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Re: Akinola Redux

For the life of me I cannot understand this passion for being affirmed
everywhere we go.  It's not going to happen for anyone, and it surely is
not going to happen for those of us who have been stigmatized.

I know of no better recipe to set myself up for continual unhappiness than
to expect other people to like me as a prior condition for my having
anything to do with them.

It makes even less sense to demand affirmation of people whom we ourselves
don't like.

I'd much rather have justice than affirmation.

I didn't ask the homophobic administration of Rutgers to "like" me, not
even when I chaired the University Senate for two terms, serving on the
Board of Governors in that role and spending time with the administration
many times a month.  But I did join five other lbg couples to sue Rutgers
for same-sex benefits -- in a suit that has been to the State Supreme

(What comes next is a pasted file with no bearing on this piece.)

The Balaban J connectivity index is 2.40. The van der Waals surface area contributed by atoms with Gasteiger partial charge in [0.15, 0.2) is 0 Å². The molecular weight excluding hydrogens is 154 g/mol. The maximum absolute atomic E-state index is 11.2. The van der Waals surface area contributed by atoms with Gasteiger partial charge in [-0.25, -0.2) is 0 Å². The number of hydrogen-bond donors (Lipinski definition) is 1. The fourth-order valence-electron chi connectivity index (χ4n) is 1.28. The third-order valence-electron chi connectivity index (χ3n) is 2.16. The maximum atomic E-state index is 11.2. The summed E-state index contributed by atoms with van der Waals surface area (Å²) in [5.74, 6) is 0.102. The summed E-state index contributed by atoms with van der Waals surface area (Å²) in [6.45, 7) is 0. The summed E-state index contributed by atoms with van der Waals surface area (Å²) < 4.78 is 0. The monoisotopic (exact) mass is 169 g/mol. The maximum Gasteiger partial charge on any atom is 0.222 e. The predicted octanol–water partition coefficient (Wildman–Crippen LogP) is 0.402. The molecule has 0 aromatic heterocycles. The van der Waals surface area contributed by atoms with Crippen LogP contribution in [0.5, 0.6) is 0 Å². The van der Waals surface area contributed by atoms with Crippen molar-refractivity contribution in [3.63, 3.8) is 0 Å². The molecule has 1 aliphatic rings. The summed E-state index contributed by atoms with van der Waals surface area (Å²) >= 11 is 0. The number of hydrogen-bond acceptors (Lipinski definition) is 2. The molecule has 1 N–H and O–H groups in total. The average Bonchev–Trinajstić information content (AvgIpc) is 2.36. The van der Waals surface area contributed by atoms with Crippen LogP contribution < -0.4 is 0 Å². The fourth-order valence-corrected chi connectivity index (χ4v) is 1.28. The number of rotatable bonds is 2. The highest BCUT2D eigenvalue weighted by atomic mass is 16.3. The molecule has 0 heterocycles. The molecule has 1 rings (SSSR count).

Court once and may yet get there again, because Rutgers' offer is a stingy
substitute for justice.

When I was a young man, I once told my friend Louis Crompton, "When you
see a snake, you must stomp on it."  "No, Louie," he replied.  "You'll get
foot poisoning." As an old man, I am so grateful for that early counsel.

I have enjoyed a rich and full life living all over the world -- Beijing,
Hong Kong, England, Alabama, Wisconsin, Delaware, Georgia, Texas, South
Carolina, Illinois, New Jersey... -- and I have rarely decided my move
within the culture or within my profession by whether people liked me
enough to affirm my life choices.  Why should I do so in the Church?

Whenever I have moved to a new job, I have left a local parish that is
more loving and accepting of gay people than they were when I first went
there -- not because I insisted that they be so, but because I gently,
lovingly, persistently affirmed the one Who had invited us all to the

More words positive about lesbians and gays were said at the Akinola
enthronement at the Cathedral of St. John the Divine in that one service